Field trials of Pusa’s stubble solution show mixed results

Deepak Yadav, a farmer in Jhuljhuli village of south-west Delhi’s Najafgarh, picks up and displays the stubble of a late variety of Basmati strewn on his two-acre farm.
A farmer in Jhuljhuli village near Najafgarh shows remains of stubble after the Pusa bio-decomposer was sprayed on his field.(Vipin Kumar/HT photo)
A farmer in Jhuljhuli village near Najafgarh shows remains of stubble after the Pusa bio-decomposer was sprayed on his field.(Vipin Kumar/HT photo)
Updated on Dec 03, 2020 02:25 AM IST
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Hindustan Times, New Delhi | By

Deepak Yadav, a farmer in Jhuljhuli village of south-west Delhi’s Najafgarh, picks up and displays the stubble of a late variety of Basmati strewn on his two-acre farm. It’s in the same form it was in more than a month ago when district officials sprayed the Pusa bio-decomposer on the farm, they had told him the post-harvest stubble would turn into manure in 15 to 20 days.

For some reason, the bio-decomposer doesn’t quite seem to be effective on the post-harvest stubble of the fine-grained rice.

“We had got the bio-decomposer sprayed on our field on October 23 and it has been a month and the stubble has not shown any sign of melting,” said Yadav, 33 . He quickly added: “We are not nitpicking. The Delhi government’s initiative could be a good solution for farmers cultivating mota chawal (non-basmati rice), but we have not benefitted much.”

The Pusa bio-decomposer has been developed by scientists at the Indian Agricultural Research Institute (IARI) in New Delhi to turn post-harvest crop residue into manure, and has been plugged by Delhi chief minister Arvind Kejriwal as a potential solution to the annual practice of stubble burning in neighbouring agrarian states such as Punjab, Haryana and Uttar Pradesh that covers the national capital in a blanket of smoky haze every winter.

In the capital, the bio-decomposer was sprayed free in 25 villages between October 11 and November 20. Hindustan Times visited some villages in the rural pockets of Delhi to find out how effective it had been. Some farmers found the solution to be useful in converting stubble into manure, some said that it was taking much longer than the 15-20 days the Delhi government said the process would take.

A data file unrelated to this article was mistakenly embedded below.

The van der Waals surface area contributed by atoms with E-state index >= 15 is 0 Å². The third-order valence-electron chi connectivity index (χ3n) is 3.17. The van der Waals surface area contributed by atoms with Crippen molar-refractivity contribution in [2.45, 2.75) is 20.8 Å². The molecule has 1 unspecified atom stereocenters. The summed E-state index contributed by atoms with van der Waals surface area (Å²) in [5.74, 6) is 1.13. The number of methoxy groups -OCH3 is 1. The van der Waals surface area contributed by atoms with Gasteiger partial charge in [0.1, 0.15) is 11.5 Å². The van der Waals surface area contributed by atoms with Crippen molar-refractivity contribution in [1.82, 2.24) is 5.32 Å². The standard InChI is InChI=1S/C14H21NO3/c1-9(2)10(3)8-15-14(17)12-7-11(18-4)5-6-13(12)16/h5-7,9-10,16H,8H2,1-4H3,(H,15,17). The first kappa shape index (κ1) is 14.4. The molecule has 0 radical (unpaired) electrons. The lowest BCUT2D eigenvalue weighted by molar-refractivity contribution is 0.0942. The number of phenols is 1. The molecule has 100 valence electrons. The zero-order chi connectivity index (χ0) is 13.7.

The free spraying was not done everywhere, but interested farmers could contact the district administration and get their farms sprayed if they wanted to. The government survey was limited to 2,000 acres of non-basmati fields.

In the same village where Deepak Yadav grows basmati, three farmers cultivate non-basmati varieties. Two of them said they seen noticeable results in their fields where the bio-decomposer successfully turned the sturdy stubble into manure.

“The stubble from non-basmati varieties is thicker and coarser, and when we use harvesting machines, the remains of the straw requires some kind of intervention. It took around 22 days for the stubble to turn into manure. It is good that the government is coming up with solutions for farmers and providing this free of cost,” said Kushal Singh, who owns eight acres in Najafgarh.

The early response for the decomposer may be mixed, but most farmers say the solution could be a viable option. Farmers should be told how exactly the solution works, under what circumstances it could take longer than the promised 15-to-20 days to turn stubble into manure, and what the farmers need to do to ensure the process is faster and more effective, they said.

How the solution works

The bio-decomposer is being tested in the fields of Uttar Pradesh, Haryana and Punjab and factors such as temperature and quality of stubble plays a role in the impact of solution, said Dr AK Singh, director of IARI . He said the process takes at least 25 days, but could last as long as two months.

He said that bio-decomposer works on stubble after it has been cut into small pieces by the Super Straw Management System (SMS). SMS is a machine attached to a combine harvester, which chops the stubble remains into pieces. The solution is then sprinkled over the stubble.

“Once the field is harvested, the solution has to be sprayed in the field after which the field should be plowed with a rotavator machine so that the solution is mixed with the soil. The field should then be irrigated and left for 25 days. When left for 25 days, we have seen that the effectiveness of the decomposer was as much as 90%,” Singh said.